This week, Lucid Motors unveiled its expanded factory, called AMP-1 in Casa Grande, Arizona. The addition brings the factory size from 800,000 square feet to over 3.8 million, adding a whole new production line meant to produce the forthcoming Gravity EV crossover. Of course, that was the main draw here. But amid the speeches from Lucid executives and hobnobbing amongst Arizona politicians, Lucid itself slipped another piece of information out about its next project, in a blink-and-you’ll-miss-it style teaser in a presentation given by CEO Peter Rawlinson.
Lucid’s once-rumored midsize car project is coming pretty soon, a fact confirmed by two of the biggest people in the brand’s leadership. “This is very real, this isn’t some [theoretical], we-might-be-working-on-something-soon. No, we’ve been working on midsize for quite a while,” Rawlinson said.
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Lucid’s expansion plans
Lucid’s EV tech is extremely impressive (and so is the Air’s range), but the startup had an up-and-down sales year in 2023 and often found itself facing intense cash burn. But the new Gravity SUV will help get more Lucid EVs on the road, as will this new midsize car—both of which the company needs for future survival.
The Lucid midsize project is extremely important. Currently, its lineup consists of the Air sedan—by all accounts, one of the best EVs on the market—but given its large sedan form factor and a price tag that can reach well into the six-figure range, its market is somewhat limited.
People are desperate for more reasonably priced EVs, especially if they’re crossover-shaped. Likewise, Lucid desperately needs to get volume.
The midsize project, which has a targeted starting price of $50,000, should be the car to do just that. Think of this as a Tesla Model 3 or Model Y competitor, albeit marginally more expensive than the Model 3’s current $38,990 base price.
Until now, project midsize was mostly limited to semi-confirmed rumors, vague statements, and social media rumblings. Yet, during one of Rawlinson’s speeches at Lucid’s factory expansion ribbon cutting, an untitled slide with a veiled silhouette was shown to the audience. There’s not much to ascertain from the silhouette, the car is a two-box design, but it’s not clear if it’s a crossover, hatchback, or some mixture that straddles the two.
Lucid senior vice president of design and brand Derek Jenkins, did confirm that work was actively underway. “We’ve got to get [the Gravity] on the road first, but we’re able to finally work on multiple [vehicle] programs, in sync,” Jenkins said.
Jenkins told us that he’s spent the last 18 months working on Lucid’s midsize program. “The midsize program is going to the beneficiary, of all the learnings of efficiency, performance, space, packaging, performance, and amazing experiences that have gone into the [Gravity and Air], and we’re going to bring all that learning down to a more mainstream, accessible product priced at the sweet spot of the market,” he continued.
All of these statements track with past claims Lucid executives have made—including to InsideEVs—about the brand wanting to go for more volume and mass appeal. In an interview last November, Jenkins even said the company is “not just here to make luxury vehicles.”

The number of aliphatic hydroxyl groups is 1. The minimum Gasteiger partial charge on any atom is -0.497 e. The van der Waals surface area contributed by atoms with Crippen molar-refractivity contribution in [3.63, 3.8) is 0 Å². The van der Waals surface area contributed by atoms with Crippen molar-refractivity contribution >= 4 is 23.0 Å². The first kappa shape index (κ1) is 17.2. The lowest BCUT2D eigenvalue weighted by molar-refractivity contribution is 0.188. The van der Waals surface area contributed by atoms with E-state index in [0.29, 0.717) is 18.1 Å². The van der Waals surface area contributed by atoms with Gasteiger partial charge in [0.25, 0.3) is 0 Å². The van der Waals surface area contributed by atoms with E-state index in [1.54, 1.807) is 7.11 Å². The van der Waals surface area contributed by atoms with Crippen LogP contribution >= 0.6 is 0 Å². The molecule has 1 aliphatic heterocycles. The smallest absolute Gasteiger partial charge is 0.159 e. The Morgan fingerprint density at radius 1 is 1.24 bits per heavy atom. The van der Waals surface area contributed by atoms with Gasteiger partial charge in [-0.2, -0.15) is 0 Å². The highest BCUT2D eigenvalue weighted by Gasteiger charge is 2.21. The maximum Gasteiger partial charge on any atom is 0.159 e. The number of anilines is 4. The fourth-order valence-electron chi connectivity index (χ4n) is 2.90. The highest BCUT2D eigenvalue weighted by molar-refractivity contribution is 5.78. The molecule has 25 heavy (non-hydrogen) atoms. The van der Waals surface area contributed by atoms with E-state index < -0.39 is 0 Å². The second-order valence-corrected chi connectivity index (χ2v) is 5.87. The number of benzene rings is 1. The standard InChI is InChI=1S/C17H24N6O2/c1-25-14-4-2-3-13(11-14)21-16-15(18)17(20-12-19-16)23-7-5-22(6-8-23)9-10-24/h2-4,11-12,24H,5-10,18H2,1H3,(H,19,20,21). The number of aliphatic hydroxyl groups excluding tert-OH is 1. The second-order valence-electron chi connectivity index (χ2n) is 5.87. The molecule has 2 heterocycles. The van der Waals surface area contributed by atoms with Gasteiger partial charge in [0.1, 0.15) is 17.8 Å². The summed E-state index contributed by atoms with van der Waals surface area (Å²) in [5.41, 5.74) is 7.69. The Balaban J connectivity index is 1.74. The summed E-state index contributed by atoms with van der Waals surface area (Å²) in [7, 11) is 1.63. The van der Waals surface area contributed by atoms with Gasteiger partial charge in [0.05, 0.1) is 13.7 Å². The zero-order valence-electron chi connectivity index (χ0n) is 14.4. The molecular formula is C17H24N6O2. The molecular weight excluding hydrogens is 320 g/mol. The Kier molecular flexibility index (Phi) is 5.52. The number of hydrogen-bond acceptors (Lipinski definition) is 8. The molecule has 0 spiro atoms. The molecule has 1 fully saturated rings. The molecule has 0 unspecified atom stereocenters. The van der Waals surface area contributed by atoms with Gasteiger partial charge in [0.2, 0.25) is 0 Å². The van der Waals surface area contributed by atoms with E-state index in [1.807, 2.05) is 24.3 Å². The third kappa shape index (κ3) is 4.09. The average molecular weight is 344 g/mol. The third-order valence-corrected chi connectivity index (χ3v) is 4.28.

Similarly, Rawlinson also confirmed that he was deeply involved in the process of Lucid’s midsized car. Rawlinson said that the vehicle’s final styling wasn’t confirmed, but Lucid’s engineering teams as well as its design and styling studio were working on the project. Rawlinson told us that he too has done design reviews of clay models and prototypes with Lucid’s design team, as recently as a few weeks prior to the Lucid factory expansion ribbon-cutting.
Although Rawlinson and Jenkins were adamant that they’re hard at work on that next model, neither would give an exact date as to when we can expect to see the fruits of Lucid’s labor. However, a conversation with Rawlinson does give us an idea of when we can expect something, provided we do the math.
“It takes about three-and-a-half years to do a car… that’s how long the Tesla Model S took, the Air was a little shorter because we really, really pushed, but that’s how long the Gravity took, and the midsize is about that as well,” said Rawlinson, who served as that Tesla’s chief engineer.
Rawlinson wouldn’t outright confirm anything, but he did say that some estimates in the media were closer than others. “The tooling to make the stampings, you’ve got to allow 15 to 16 months for those things to be made, so you’ve got to release the final design at least 15 to 16 months before you can make it,” Rawlinson said.
The car’s design hasn’t been finalized, according to Rawlinson, but if the brand is sticking to its three-ish year timeline, the design is likely close to finished. If Jenkins has been working on the car for 18 months, and Rawlinson says it takes roughly three and a half years to fully develop a car, that would put Lucid’s midsize car on roads sometime next summer, at the very earliest.
Of course, we’ll likely see some sort of teaser before the car officially goes on sale, perhaps by the end of this year.
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correction 1/26/2024 11:11AM – Lucid AMP-1 factory edited to 3.8 million square feet, from 2.8 million.